some disadvantages relative to intensity goals,  but EPA believes  that these can be managed and are
outweighed by the advantages.

2.  Require both near-term and longer-term goals to be  set on a simultaneous, rolling basis

What this recommendation means:  Partners typically set GHG reduction goals with goal periods that
extend roughly 5 or 10 years into the future.  EPA believes that effective GHG emissions management

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should include both near-term and longer term goal periods at roughly 5 year intervals.

Why EPA is proposing this: Climate change is a long-term challenge that requires near-term, sustained
action. Partners that have 5-year goal periods but no vision of the longer-term trajectory of emissions run
the risk of achieving the goal without sufficient planning or preparation to continue making progress.
Conversely, Partners that set longer-term goals run the risk of losing focus in the near term and allowing
several years to pass without progress toward the goal, thus making goal achievement significantly more
difficult.  EPA believes the program should stimulate corporate GHG management practices that result in
both near-term emissions reductions as well as effective long-term planning.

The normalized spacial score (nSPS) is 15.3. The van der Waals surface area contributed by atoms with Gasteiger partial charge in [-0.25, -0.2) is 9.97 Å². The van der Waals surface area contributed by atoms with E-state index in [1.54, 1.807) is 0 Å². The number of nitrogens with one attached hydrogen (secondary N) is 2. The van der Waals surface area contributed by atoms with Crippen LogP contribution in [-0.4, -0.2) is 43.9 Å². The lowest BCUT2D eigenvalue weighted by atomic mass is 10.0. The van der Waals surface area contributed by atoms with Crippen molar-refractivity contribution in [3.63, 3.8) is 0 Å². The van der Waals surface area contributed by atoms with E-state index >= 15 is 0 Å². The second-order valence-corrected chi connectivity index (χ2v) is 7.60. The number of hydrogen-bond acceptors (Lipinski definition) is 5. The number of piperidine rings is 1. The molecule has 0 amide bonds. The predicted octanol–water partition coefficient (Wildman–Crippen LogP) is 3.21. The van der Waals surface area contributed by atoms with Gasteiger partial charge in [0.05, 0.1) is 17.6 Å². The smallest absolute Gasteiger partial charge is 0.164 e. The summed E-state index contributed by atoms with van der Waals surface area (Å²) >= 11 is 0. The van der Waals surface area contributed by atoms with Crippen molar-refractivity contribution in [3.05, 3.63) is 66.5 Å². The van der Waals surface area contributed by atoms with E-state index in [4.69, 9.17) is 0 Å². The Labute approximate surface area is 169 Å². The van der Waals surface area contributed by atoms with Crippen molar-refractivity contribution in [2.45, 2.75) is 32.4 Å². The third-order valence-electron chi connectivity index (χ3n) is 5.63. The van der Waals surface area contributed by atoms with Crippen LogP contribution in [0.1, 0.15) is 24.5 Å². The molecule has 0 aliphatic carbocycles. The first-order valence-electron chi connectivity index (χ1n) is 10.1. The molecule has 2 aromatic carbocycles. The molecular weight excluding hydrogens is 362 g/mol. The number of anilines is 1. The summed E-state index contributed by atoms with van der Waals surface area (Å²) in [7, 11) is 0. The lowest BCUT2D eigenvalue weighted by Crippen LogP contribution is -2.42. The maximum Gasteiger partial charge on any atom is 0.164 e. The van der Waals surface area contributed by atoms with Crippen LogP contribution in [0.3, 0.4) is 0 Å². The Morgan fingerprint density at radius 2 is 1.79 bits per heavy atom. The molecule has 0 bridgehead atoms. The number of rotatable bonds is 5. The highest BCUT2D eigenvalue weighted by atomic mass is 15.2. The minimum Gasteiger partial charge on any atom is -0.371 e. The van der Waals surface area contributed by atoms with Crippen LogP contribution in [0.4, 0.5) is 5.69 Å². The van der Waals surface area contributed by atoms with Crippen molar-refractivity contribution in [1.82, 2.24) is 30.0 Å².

3.  The program's resources should shift from emissions reporting to emissions performance

What this recommendation means:  To date, the Climate Leaders agenda and technical resources have
been largely devoted to developing  and reporting emissions inventories as well as setting goals. In the
future, the program should focus more on how to achieve goals.  For example, the program could do the
following: assist Partners with identifying and evaluating low-cost emissions reduction options; develop
guidance and tools related to best practice for goal achievement; help Partners to identify and understand
emerging low-carbon technologies;  put more effort into helping Partners navigate EPA resources that can
be used to reduce emissions; and develop a mentoring program that connects experienced Partners with
other Partners coming up the learning curve.

Why EPA is proposing this: When  Climate Leaders was launched in 2002,  a significant need among
industry was standardized practices  for emissions inventories and reporting, and Climate Leaders
responded to that need. At present,  most Partners have goals in place and their primary challenge is to
achieve those goals. The program needs to maintain its work on emissions reporting but shift emphasis
and resources to meet Partners' needs related to reducing emissions and goal achievement.

4.  Develop special classes of EPA recognition

What this recommendation means:  Currently, EPA provides recognition to Partners when they set goals
and achieve goals.  Recognition  is typically provided through public service announcements, press
releases,  events such as the annual Partners meeting, and general recognition through the EPA web site.